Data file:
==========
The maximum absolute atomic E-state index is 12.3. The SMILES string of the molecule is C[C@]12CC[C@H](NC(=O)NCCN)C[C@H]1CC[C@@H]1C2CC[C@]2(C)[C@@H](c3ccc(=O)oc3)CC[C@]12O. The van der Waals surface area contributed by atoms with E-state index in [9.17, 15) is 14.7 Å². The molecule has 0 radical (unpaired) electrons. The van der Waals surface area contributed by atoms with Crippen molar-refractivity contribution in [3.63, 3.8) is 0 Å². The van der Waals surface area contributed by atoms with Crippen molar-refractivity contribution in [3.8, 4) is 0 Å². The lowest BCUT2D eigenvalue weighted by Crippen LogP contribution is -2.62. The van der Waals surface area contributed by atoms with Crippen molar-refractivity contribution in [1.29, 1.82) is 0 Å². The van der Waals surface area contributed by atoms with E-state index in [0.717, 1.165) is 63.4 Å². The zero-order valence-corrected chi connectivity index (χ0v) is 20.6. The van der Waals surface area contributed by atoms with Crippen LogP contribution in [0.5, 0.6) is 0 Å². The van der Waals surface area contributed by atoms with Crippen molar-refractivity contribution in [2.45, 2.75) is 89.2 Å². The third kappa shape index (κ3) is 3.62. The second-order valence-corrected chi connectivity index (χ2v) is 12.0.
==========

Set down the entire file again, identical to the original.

The maximum absolute atomic E-state index is 12.3. The SMILES string of the molecule is C[C@]12CC[C@H](NC(=O)NCCN)C[C@H]1CC[C@@H]1C2CC[C@]2(C)[C@@H](c3ccc(=O)oc3)CC[C@]12O. The van der Waals surface area contributed by atoms with E-state index in [9.17, 15) is 14.7 Å². The molecule has 0 radical (unpaired) electrons. The van der Waals surface area contributed by atoms with Crippen molar-refractivity contribution in [3.63, 3.8) is 0 Å². The van der Waals surface area contributed by atoms with Crippen molar-refractivity contribution in [3.8, 4) is 0 Å². The lowest BCUT2D eigenvalue weighted by Crippen LogP contribution is -2.62. The van der Waals surface area contributed by atoms with Crippen molar-refractivity contribution in [1.29, 1.82) is 0 Å². The van der Waals surface area contributed by atoms with E-state index in [0.717, 1.165) is 63.4 Å². The zero-order valence-corrected chi connectivity index (χ0v) is 20.6. The van der Waals surface area contributed by atoms with Crippen LogP contribution in [0.5, 0.6) is 0 Å². The van der Waals surface area contributed by atoms with Crippen molar-refractivity contribution in [2.45, 2.75) is 89.2 Å². The third kappa shape index (κ3) is 3.62. The second-order valence-corrected chi connectivity index (χ2v) is 12.0.